Behind the front lines, Ukrainians find a world of ways to help

Lviv (Ukraine) (AFP) – In a crowded warehouse in war-torn Ukraine, a 35-year-old volunteer, Roman Kolobochok, said his friend on the front line needed a rifle scope and was going to find one for him.

His friend had sent him a link to a website for the telescopic lens he needed, and he was in the process of ordering one from the United States.

In times of war, everyone should contribute with their best skills, said the veteran scout from the western Lviv region.

“If you’re a good hustler, you should do this,” he said.

Standing between shelves filled with donations from around the world, the impromptu logistician is just one of many volunteers across Ukraine applying a range of talents to help.

Before the war, Kolobochok ran the memorabilia department of a restaurant chain, but also traveled to the United States as part of his job as a medical courier for a Ukraine-based surrogacy company, he said. -he declares.

After the invasion of Russia on February 24, he asked his restaurant bosses to borrow a corner of their warehouse.

Today, a team of fellow Scouts receives requests for help from across the country on a messaging app, then carefully matches them with available supplies on a multicolored spreadsheet.

Warehouse shelves are stocked with everything from sleeping bags and tents to flour, coffee drinks, medical gloves and soap Yuriy Diachyshyn AFP

The warehouse shelves are stocked with everything from sleeping bags and tents to flour, coffee drinks, medical gloves and soap. In a medicine section, insulin sits in the refrigerator.

Boots and chainsaws

In recent days, scouts sent humanitarian and medical aid to the capital Kyiv, the eastern city of Kharkiv and Mykolaiv near the Black Sea, Kolobochok said.

But with around 50 fellow scouts now fighting the Russians, his team is also actively seeking night vision goggles, GPS systems and food ration packs for the army.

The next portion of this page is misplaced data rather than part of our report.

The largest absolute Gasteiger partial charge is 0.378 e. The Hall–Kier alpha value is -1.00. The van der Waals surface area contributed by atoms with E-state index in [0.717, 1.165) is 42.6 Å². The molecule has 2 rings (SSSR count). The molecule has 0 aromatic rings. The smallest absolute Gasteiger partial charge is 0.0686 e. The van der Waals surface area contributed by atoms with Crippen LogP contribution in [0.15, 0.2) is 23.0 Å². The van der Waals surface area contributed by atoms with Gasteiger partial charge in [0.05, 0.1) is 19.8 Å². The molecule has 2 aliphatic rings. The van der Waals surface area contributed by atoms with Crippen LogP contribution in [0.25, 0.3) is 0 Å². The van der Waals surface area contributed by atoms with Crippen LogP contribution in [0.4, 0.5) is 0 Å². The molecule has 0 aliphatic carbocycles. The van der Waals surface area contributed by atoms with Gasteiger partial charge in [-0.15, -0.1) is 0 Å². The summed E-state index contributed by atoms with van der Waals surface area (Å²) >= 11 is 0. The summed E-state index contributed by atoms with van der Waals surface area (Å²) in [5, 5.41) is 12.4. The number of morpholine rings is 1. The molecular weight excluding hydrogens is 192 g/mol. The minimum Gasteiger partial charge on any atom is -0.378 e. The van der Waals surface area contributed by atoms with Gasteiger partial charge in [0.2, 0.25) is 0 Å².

The response has been overwhelming, he says.

Foreigners donate and Spanish scouts have sent aid trucks. One American even took time off from his job in Texas to fly to Philadelphia, where he collected 100 trauma first aid kits he had purchased and then drove them to a New York airport.

Within days, they managed to raise enough funds to purchase a drone.

'I need to help.  It's my country
‘I need to help. This is my country”, says Anastasiia Sokhatska Yuriy Diachyshyn AFP

“The world is supporting us,” Kolobochok said.

At another storage point in the city of Lviv, fellow scout Anastasiia Sokhatska stood amid piles of homemade camouflage nets, mineral water packs, tactical boots, flags and a few boxed chainsaws for that the fighters build hiding places.

When the military needs something, she says, she and her fellow volunteers raise money on social media, pick up the supplies, and then make sure they’re delivered.

“I need to help. This is my country,” she said, as two young men next to her packed their bags.

Earlier in the day, she had learned that a close friend who was to celebrate his wedding this summer had been deployed very close to the Russian border.

“I just don’t have the ability to do nothing,” said the 26-year-old, who worked in the IT industry.

Being a woman was also an asset.

Ukrainian men of fighting age are not allowed to leave Ukraine, but women can travel back and forth across the neighboring Polish border, carrying donated goods and equipment.

“I’m going there because I’m a woman, and I can just go abroad,” she said.

Theater turned shelter

But it’s not just scouts helping behind the front lines.

When a huge wave of families fleeing the fighting arrived in Lviv at the start of the conflict, everyone pitched in as they could.

At Les Kurbas theater in the city center, actress and singer Natalia Rybka-Parkhomenko arranged bedding for more than a dozen displaced people from her hometown of Kharkiv to sleep on stage.

Pavlo Bodnar offers free car rides to people in need during night curfew
Pavlo Bodnar offers free car rides to people in need during night curfew Yuriy Diachyshyn AFP

At another makeshift shelter housing hundreds of evacuees, veterinary student Dasha Bondarenko, 19, has been helping register new arrivals and find them clean clothes for weeks.

When 29-year-old wedding planner and taxi business owner Pavlo Bodnar couldn’t join the army, he left to volunteer at the train station.

He got a rare permit to drive his car during the night curfew, and now offers free rides to people fleeing war, or even returning from abroad, when they arrive at the dock after 10 p.m.

“I’ve organized people who have cars because I’m in the auto business,” he said.

Now “I have my own fleet of people who can transport people during curfew.”